The cosmic beach designer got everything right when Ohope Beach was on the drawing board. It's a 13km-sweep of sand, sea and surf, facing sunny north. It has a wide gently sloping stretch of sand, the surf is usually not too rough for swimming and there are some famous surf breaks for board riders.
It's a much-appreciated playground for the locals. Runners pace out the kilometres, walkers stroll and dogs chase tennis balls and seagulls.
In summer, swimmers, surfers and body boarders enjoy the waves and children play in streams that trail across it. On windy days kites, surfers and blow-carts zoom up and down.
Ohope Beach has something for everyone and on a morning walk I enjoy the bonus of watching a surf club competition. There are all sorts of races involving swimming beyond the breakers, around buoys and back, paddling boards a greater distance, and surfing in on those boards.
The races follow each other like clockwork and watching the people in the competitions fit, fast and with fine strong bodies makes me proud to be a Kiwi.
At the north end of the beach surfers pull on their wetsuits because, as a lad describes it, the waves curving around the headland are "small but fun".
This area, because of a park, public toilets and shady pohutukawa trees, is popular with families and as the day warms up the water fills with people enjoying the waves; diving through them, jumping over them and body surfing. This is old-fashioned family fun.
The walk from Ohope to Whakatane, around the coast and over the hill, starts at the north end of Ohope Beach. To begin, a staunch 10-minute hike takes us to the top of the cliff.
We look back, down along the beach, over simmering sea to the dusky purple mountains of East Cape in the far distance. It's another moment to savour: sometimes we don't stop to notice and appreciate the beauty of this land.
The next stop is a cove totally bedded with shells instead of sand. There are hundreds of millions of them, crunching under foot, sun-bleached and glaring white. I want to stay and fossick through them, finding shell-treasure, but we are only 10 minutes into a two-hour walk.
Otarawairere Bay, a neat half-moon where bush touches the shore, is a rocky headland away. It's deserted by all but a few red-legged gulls trotting along the low-tide line stopping, every now and then, to peck at some small thing. It would be a great place to laze around, admiring one's shell collection perhaps.
It's up hill from here but, luckily, through mature bush so is shady on this hot bright day. Between the feathery crowns of ponga there are glimpses of White Island sitting in bright blue ocean and, as the track heads north, zig-zagging its way along the cliff top, Moutohora Island (Whale Island) comes into view.
Captain Cook sailed past this cliff in November 1769. He named White Island (not very imaginatively because it's white with volcanic ash) and Mt Edgecumbe, the pointed volcano he saw on the plains beyond. This ridge looked very different when he sailed by as there were Maori villages here and a sign shows us how they were laid out.
Near Kohi point the track turns south, the bush is luxurious, green, cool and shrill with cicadas.
There are viewing spots where we look down over Whakatane, its heart and business district wedged between the river and hill and the residential suburbs spreading south west between wide loops of the river.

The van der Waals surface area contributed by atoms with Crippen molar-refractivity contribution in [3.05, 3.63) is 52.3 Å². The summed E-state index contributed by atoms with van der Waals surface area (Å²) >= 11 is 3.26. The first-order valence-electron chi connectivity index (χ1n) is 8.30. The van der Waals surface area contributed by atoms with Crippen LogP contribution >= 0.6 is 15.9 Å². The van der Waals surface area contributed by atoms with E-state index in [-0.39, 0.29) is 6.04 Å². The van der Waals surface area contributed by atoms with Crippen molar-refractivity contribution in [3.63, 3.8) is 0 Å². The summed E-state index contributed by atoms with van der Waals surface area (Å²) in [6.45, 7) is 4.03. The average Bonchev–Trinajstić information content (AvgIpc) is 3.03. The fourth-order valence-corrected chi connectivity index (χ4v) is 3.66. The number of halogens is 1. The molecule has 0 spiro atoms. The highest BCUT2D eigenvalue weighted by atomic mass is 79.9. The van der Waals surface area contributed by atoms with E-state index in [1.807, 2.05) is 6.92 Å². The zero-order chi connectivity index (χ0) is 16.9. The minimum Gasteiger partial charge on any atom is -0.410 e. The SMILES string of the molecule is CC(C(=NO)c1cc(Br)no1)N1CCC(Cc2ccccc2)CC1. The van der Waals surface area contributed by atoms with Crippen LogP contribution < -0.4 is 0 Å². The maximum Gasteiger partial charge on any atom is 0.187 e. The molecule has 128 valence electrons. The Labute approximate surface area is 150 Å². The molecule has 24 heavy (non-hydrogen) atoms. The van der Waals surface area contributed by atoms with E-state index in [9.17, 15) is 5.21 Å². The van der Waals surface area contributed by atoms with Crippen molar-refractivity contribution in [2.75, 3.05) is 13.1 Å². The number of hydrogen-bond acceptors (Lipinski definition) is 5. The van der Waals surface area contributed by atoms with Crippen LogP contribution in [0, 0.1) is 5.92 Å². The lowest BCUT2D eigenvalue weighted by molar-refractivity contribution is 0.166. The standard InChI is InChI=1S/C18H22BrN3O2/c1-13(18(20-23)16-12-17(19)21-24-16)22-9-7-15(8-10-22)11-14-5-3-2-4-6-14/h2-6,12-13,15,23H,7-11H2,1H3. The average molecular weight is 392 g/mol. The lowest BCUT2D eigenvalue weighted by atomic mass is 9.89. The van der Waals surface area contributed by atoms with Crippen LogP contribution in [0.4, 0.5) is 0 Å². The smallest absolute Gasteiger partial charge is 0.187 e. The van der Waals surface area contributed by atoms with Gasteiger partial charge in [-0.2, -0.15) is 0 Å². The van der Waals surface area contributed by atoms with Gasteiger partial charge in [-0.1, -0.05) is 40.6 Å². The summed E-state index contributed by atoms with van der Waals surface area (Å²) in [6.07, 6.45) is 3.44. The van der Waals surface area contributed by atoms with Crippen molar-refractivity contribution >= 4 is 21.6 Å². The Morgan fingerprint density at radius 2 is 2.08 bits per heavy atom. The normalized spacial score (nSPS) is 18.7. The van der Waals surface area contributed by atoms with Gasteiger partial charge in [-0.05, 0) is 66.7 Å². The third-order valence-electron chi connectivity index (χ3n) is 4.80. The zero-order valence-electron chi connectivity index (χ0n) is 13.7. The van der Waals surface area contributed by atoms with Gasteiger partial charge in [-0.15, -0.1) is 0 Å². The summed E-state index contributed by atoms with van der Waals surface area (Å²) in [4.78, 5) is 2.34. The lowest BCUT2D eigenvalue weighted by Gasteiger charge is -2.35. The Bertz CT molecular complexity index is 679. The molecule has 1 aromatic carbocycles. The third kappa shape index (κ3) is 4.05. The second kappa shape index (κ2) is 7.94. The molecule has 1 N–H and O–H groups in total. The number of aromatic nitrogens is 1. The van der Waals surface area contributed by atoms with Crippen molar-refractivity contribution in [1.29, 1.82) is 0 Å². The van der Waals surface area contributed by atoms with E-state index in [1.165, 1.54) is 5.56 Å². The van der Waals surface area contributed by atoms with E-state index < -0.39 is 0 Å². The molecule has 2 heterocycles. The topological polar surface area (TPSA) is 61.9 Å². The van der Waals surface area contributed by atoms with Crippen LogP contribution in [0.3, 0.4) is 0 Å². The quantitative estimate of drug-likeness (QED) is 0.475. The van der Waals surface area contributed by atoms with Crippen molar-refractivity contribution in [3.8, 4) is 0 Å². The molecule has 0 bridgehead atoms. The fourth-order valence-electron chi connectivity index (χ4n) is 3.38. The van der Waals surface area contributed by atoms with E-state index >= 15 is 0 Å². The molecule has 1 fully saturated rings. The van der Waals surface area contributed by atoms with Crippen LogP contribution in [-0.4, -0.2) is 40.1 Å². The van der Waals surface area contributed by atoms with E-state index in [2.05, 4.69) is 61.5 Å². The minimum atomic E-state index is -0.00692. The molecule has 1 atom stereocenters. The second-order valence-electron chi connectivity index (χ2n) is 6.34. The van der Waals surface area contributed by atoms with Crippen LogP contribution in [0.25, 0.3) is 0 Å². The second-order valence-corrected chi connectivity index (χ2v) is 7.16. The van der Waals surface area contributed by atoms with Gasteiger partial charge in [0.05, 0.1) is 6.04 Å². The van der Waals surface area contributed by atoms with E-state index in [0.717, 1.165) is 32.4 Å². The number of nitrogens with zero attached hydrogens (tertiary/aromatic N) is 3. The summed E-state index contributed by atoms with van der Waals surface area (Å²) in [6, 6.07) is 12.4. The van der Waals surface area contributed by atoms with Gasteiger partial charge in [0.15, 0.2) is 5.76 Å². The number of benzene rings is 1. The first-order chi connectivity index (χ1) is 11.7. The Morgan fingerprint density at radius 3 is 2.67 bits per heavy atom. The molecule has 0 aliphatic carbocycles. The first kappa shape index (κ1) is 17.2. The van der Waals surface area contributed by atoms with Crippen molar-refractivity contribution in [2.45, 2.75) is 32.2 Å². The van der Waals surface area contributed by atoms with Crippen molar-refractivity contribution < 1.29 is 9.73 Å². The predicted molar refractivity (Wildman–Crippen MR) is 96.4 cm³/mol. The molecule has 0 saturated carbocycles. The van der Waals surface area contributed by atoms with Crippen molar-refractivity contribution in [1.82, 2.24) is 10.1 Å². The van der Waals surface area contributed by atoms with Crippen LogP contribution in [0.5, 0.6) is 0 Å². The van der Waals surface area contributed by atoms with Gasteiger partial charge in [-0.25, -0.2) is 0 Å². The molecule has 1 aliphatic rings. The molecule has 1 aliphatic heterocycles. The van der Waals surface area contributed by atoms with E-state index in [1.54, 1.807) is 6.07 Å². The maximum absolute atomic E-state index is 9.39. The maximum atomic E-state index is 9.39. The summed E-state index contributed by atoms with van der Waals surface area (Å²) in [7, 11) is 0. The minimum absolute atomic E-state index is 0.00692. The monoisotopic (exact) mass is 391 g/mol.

The track finishes on a quiet residential street and its downhill to town, to lunch and a long cold drink. Whakatane is small enough to easily walk around but big enough to have lots of terrific little cafes and restaurants.
Choices include Italian, Indian, Turkish, Chinese, classy restaurants with fusion cuisine and Wally's for fish and chips.
We sit at outside tables at the wharf shed because the location is unbeatable. It's right on the wharf.
Fishing and tour boats come and go, the talk is of fishing and the sea while we watch children leaping from the wharf into the river.
When the sun is low and the heat fading, I walk along the riverbank. After-work activities are in full swing - cyclists zoom along the river path, runners puff past, children roll laughing down the grassy bank and a woman walks two fluffy little dogs and three fluffier, littler and adorable puppies.
The river is busy too, with rowers, runabouts heading out fishing and there is a crowd gathered on the bank looking at Moko.
Moko is now Whakatane's most famous person.
Actually he's a dolphin, but he thinks he's a person and prefers human company to that water creatures. He spends most of his time in the Whakatane River. Some afternoons he plays with the kids jumping off the big Highway 30 bridge.
Some days he's up near the harbour mouth but today he's behind the town centre fooling about with a girl's paddleboard.
Moko is a star and it's magic to stand on the riverbank and watch his antics as the sun goes down.
It's another moment to savour.
I reflect that although I can't afford the big-ticket entertainments that many people come to Whakatane for visiting White Island, diving, deep-sea fishing I have had a delightful day in this cute town and its beautiful-beach sister over the hill.
And except for lunch, it was all free.
IF YOU GO
Whakatane Holiday Park, by the river, close to town.
There are plenty of them in The Strand and Landing Rd.
Roquette - elegant, contemporary cuisine.
Wharf Shed, great location, great seafood.
Buket Turkish Kebab House. Eat in or take away, good food, great value. Number 113 The Strand.
Wally's fish and chips, The Wharf. Wally the talking parrot adds to the ambience.